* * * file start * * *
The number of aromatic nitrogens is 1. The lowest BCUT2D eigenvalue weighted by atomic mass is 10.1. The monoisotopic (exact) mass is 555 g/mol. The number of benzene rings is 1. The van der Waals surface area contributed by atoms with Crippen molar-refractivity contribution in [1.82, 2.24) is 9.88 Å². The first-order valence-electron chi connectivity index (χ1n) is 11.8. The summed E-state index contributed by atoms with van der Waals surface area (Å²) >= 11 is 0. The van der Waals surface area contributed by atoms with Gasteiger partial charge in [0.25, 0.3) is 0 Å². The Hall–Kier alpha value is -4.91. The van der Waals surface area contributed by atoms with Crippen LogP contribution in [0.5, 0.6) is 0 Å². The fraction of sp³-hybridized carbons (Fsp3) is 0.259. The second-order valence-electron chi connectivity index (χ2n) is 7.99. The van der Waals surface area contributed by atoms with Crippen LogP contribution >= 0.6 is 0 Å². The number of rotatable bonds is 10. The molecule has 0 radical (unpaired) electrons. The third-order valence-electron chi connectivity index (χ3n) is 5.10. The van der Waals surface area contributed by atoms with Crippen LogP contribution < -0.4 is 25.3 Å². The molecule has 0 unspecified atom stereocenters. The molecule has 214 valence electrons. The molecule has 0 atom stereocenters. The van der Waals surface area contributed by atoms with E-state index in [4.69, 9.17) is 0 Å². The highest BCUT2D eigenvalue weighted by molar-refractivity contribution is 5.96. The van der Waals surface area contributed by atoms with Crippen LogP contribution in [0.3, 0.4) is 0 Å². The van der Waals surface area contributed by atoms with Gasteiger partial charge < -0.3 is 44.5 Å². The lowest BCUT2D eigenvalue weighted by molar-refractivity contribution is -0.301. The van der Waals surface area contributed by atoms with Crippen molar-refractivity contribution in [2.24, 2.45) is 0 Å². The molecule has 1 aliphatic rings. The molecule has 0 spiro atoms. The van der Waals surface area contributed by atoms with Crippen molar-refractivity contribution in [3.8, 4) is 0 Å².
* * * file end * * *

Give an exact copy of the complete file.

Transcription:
The number of aromatic nitrogens is 1. The lowest BCUT2D eigenvalue weighted by atomic mass is 10.1. The monoisotopic (exact) mass is 555 g/mol. The number of benzene rings is 1. The van der Waals surface area contributed by atoms with Crippen molar-refractivity contribution in [1.82, 2.24) is 9.88 Å². The first-order valence-electron chi connectivity index (χ1n) is 11.8. The summed E-state index contributed by atoms with van der Waals surface area (Å²) >= 11 is 0. The van der Waals surface area contributed by atoms with Gasteiger partial charge in [0.25, 0.3) is 0 Å². The Hall–Kier alpha value is -4.91. The van der Waals surface area contributed by atoms with Crippen LogP contribution in [0.5, 0.6) is 0 Å². The fraction of sp³-hybridized carbons (Fsp3) is 0.259. The second-order valence-electron chi connectivity index (χ2n) is 7.99. The van der Waals surface area contributed by atoms with Crippen LogP contribution >= 0.6 is 0 Å². The number of rotatable bonds is 10. The molecule has 0 radical (unpaired) electrons. The third-order valence-electron chi connectivity index (χ3n) is 5.10. The van der Waals surface area contributed by atoms with Crippen LogP contribution < -0.4 is 25.3 Å². The molecule has 0 unspecified atom stereocenters. The molecule has 214 valence electrons. The molecule has 0 atom stereocenters. The van der Waals surface area contributed by atoms with E-state index in [4.69, 9.17) is 0 Å². The highest BCUT2D eigenvalue weighted by molar-refractivity contribution is 5.96. The van der Waals surface area contributed by atoms with Crippen LogP contribution in [0.3, 0.4) is 0 Å². The van der Waals surface area contributed by atoms with Gasteiger partial charge < -0.3 is 44.5 Å². The lowest BCUT2D eigenvalue weighted by molar-refractivity contribution is -0.301. The van der Waals surface area contributed by atoms with Crippen molar-refractivity contribution in [2.24, 2.45) is 0 Å². The molecule has 1 aliphatic rings. The molecule has 0 spiro atoms. The van der Waals surface area contributed by atoms with Crippen molar-refractivity contribution in [3.8, 4) is 0 Å².